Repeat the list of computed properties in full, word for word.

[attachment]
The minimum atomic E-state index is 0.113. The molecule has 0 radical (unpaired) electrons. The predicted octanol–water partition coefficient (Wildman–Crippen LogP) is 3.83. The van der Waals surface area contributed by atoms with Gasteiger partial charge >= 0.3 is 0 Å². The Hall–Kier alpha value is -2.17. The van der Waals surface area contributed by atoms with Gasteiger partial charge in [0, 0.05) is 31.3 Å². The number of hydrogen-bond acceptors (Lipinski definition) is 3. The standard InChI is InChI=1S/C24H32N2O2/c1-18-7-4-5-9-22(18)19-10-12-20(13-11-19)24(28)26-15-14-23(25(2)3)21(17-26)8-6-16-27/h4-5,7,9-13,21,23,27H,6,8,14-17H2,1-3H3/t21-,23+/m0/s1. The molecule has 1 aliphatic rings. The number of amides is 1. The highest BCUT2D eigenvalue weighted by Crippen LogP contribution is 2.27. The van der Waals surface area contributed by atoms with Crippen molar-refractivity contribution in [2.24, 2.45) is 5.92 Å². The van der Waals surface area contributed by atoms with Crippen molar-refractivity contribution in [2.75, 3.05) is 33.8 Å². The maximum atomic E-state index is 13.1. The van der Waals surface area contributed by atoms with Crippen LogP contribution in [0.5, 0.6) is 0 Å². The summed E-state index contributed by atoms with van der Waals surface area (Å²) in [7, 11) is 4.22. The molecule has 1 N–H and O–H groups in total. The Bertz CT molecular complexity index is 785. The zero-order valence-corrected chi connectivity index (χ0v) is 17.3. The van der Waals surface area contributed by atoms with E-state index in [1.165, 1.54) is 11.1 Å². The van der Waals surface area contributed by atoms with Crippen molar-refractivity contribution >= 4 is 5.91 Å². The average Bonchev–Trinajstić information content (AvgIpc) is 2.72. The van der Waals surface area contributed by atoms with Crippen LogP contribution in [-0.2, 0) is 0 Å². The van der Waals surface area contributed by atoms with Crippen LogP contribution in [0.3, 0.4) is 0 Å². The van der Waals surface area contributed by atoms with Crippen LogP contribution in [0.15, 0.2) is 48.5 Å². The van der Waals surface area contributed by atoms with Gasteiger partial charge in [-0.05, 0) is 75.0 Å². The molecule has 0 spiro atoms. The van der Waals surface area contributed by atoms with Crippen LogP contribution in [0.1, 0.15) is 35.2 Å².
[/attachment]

The minimum atomic E-state index is 0.113. The molecule has 0 radical (unpaired) electrons. The predicted octanol–water partition coefficient (Wildman–Crippen LogP) is 3.83. The van der Waals surface area contributed by atoms with Gasteiger partial charge >= 0.3 is 0 Å². The Hall–Kier alpha value is -2.17. The van der Waals surface area contributed by atoms with Gasteiger partial charge in [0, 0.05) is 31.3 Å². The number of hydrogen-bond acceptors (Lipinski definition) is 3. The standard InChI is InChI=1S/C24H32N2O2/c1-18-7-4-5-9-22(18)19-10-12-20(13-11-19)24(28)26-15-14-23(25(2)3)21(17-26)8-6-16-27/h4-5,7,9-13,21,23,27H,6,8,14-17H2,1-3H3/t21-,23+/m0/s1. The molecule has 1 aliphatic rings. The number of amides is 1. The highest BCUT2D eigenvalue weighted by Crippen LogP contribution is 2.27. The van der Waals surface area contributed by atoms with Crippen molar-refractivity contribution in [2.24, 2.45) is 5.92 Å². The van der Waals surface area contributed by atoms with Crippen molar-refractivity contribution in [2.75, 3.05) is 33.8 Å². The maximum atomic E-state index is 13.1. The van der Waals surface area contributed by atoms with Crippen LogP contribution in [0.5, 0.6) is 0 Å². The summed E-state index contributed by atoms with van der Waals surface area (Å²) in [7, 11) is 4.22. The molecule has 1 N–H and O–H groups in total. The Bertz CT molecular complexity index is 785. The zero-order valence-corrected chi connectivity index (χ0v) is 17.3. The van der Waals surface area contributed by atoms with E-state index in [1.165, 1.54) is 11.1 Å². The van der Waals surface area contributed by atoms with Crippen molar-refractivity contribution >= 4 is 5.91 Å². The average Bonchev–Trinajstić information content (AvgIpc) is 2.72. The van der Waals surface area contributed by atoms with Crippen LogP contribution in [-0.2, 0) is 0 Å². The van der Waals surface area contributed by atoms with Crippen LogP contribution in [0.3, 0.4) is 0 Å². The van der Waals surface area contributed by atoms with Crippen LogP contribution in [0.15, 0.2) is 48.5 Å². The van der Waals surface area contributed by atoms with Gasteiger partial charge in [-0.05, 0) is 75.0 Å². The molecule has 0 spiro atoms. The van der Waals surface area contributed by atoms with Crippen LogP contribution in [0.1, 0.15) is 35.2 Å².